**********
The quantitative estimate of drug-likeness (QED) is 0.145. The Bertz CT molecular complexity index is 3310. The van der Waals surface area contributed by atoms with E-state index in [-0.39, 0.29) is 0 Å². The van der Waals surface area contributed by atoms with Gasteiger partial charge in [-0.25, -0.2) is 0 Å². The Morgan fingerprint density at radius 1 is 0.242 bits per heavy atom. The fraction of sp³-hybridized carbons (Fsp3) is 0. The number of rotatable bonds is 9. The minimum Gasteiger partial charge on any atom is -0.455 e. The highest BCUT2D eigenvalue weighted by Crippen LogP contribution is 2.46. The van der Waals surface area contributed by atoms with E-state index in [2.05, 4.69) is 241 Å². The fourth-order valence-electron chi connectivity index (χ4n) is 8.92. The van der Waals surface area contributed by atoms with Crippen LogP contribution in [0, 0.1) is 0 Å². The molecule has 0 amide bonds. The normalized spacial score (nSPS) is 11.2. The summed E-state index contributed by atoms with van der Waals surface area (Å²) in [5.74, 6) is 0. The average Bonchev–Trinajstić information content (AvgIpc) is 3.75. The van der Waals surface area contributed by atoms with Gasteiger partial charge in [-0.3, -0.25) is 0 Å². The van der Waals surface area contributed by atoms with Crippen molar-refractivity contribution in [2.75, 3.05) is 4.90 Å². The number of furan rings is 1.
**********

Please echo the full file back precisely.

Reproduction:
The quantitative estimate of drug-likeness (QED) is 0.145. The Bertz CT molecular complexity index is 3310. The van der Waals surface area contributed by atoms with E-state index in [-0.39, 0.29) is 0 Å². The van der Waals surface area contributed by atoms with Gasteiger partial charge in [-0.25, -0.2) is 0 Å². The Morgan fingerprint density at radius 1 is 0.242 bits per heavy atom. The fraction of sp³-hybridized carbons (Fsp3) is 0. The number of rotatable bonds is 9. The minimum Gasteiger partial charge on any atom is -0.455 e. The highest BCUT2D eigenvalue weighted by Crippen LogP contribution is 2.46. The van der Waals surface area contributed by atoms with E-state index in [2.05, 4.69) is 241 Å². The fourth-order valence-electron chi connectivity index (χ4n) is 8.92. The van der Waals surface area contributed by atoms with Crippen LogP contribution in [0, 0.1) is 0 Å². The molecule has 0 amide bonds. The normalized spacial score (nSPS) is 11.2. The summed E-state index contributed by atoms with van der Waals surface area (Å²) in [5.74, 6) is 0. The average Bonchev–Trinajstić information content (AvgIpc) is 3.75. The van der Waals surface area contributed by atoms with Gasteiger partial charge in [-0.3, -0.25) is 0 Å². The van der Waals surface area contributed by atoms with Crippen molar-refractivity contribution in [2.75, 3.05) is 4.90 Å². The number of furan rings is 1.